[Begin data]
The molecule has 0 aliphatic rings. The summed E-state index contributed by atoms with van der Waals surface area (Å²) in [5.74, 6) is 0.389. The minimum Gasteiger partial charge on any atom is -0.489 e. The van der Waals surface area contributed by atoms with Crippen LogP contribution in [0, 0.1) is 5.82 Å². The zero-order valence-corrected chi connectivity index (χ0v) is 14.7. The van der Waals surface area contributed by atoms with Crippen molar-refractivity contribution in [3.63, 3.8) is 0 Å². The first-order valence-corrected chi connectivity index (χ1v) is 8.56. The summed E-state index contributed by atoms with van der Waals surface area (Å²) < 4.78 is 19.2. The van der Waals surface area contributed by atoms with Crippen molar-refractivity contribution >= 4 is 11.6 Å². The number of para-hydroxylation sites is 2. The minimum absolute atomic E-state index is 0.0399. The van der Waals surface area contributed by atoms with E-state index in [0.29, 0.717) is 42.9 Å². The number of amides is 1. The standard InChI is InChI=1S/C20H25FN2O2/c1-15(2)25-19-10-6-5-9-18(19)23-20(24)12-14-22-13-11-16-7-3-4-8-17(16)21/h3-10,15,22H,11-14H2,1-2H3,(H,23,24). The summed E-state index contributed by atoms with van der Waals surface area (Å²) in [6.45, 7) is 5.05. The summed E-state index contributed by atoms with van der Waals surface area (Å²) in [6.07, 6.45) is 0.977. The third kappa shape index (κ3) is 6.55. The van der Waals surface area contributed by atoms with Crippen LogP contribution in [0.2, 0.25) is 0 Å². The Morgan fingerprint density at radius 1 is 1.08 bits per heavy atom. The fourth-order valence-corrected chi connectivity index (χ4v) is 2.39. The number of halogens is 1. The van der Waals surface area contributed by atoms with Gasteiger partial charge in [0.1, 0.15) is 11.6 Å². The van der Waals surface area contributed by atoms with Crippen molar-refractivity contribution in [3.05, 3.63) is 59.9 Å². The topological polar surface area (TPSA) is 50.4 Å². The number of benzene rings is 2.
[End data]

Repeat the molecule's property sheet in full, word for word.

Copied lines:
The molecule has 0 aliphatic rings. The summed E-state index contributed by atoms with van der Waals surface area (Å²) in [5.74, 6) is 0.389. The minimum Gasteiger partial charge on any atom is -0.489 e. The van der Waals surface area contributed by atoms with Crippen LogP contribution in [0, 0.1) is 5.82 Å². The zero-order valence-corrected chi connectivity index (χ0v) is 14.7. The van der Waals surface area contributed by atoms with Crippen molar-refractivity contribution in [3.63, 3.8) is 0 Å². The first-order valence-corrected chi connectivity index (χ1v) is 8.56. The summed E-state index contributed by atoms with van der Waals surface area (Å²) < 4.78 is 19.2. The van der Waals surface area contributed by atoms with Crippen molar-refractivity contribution >= 4 is 11.6 Å². The number of para-hydroxylation sites is 2. The minimum absolute atomic E-state index is 0.0399. The van der Waals surface area contributed by atoms with E-state index in [0.29, 0.717) is 42.9 Å². The number of amides is 1. The standard InChI is InChI=1S/C20H25FN2O2/c1-15(2)25-19-10-6-5-9-18(19)23-20(24)12-14-22-13-11-16-7-3-4-8-17(16)21/h3-10,15,22H,11-14H2,1-2H3,(H,23,24). The summed E-state index contributed by atoms with van der Waals surface area (Å²) in [6.45, 7) is 5.05. The summed E-state index contributed by atoms with van der Waals surface area (Å²) in [6.07, 6.45) is 0.977. The third kappa shape index (κ3) is 6.55. The van der Waals surface area contributed by atoms with Crippen LogP contribution in [0.2, 0.25) is 0 Å². The Morgan fingerprint density at radius 1 is 1.08 bits per heavy atom. The fourth-order valence-corrected chi connectivity index (χ4v) is 2.39. The number of halogens is 1. The van der Waals surface area contributed by atoms with Gasteiger partial charge in [0.1, 0.15) is 11.6 Å². The van der Waals surface area contributed by atoms with Crippen molar-refractivity contribution in [3.05, 3.63) is 59.9 Å². The topological polar surface area (TPSA) is 50.4 Å². The number of benzene rings is 2.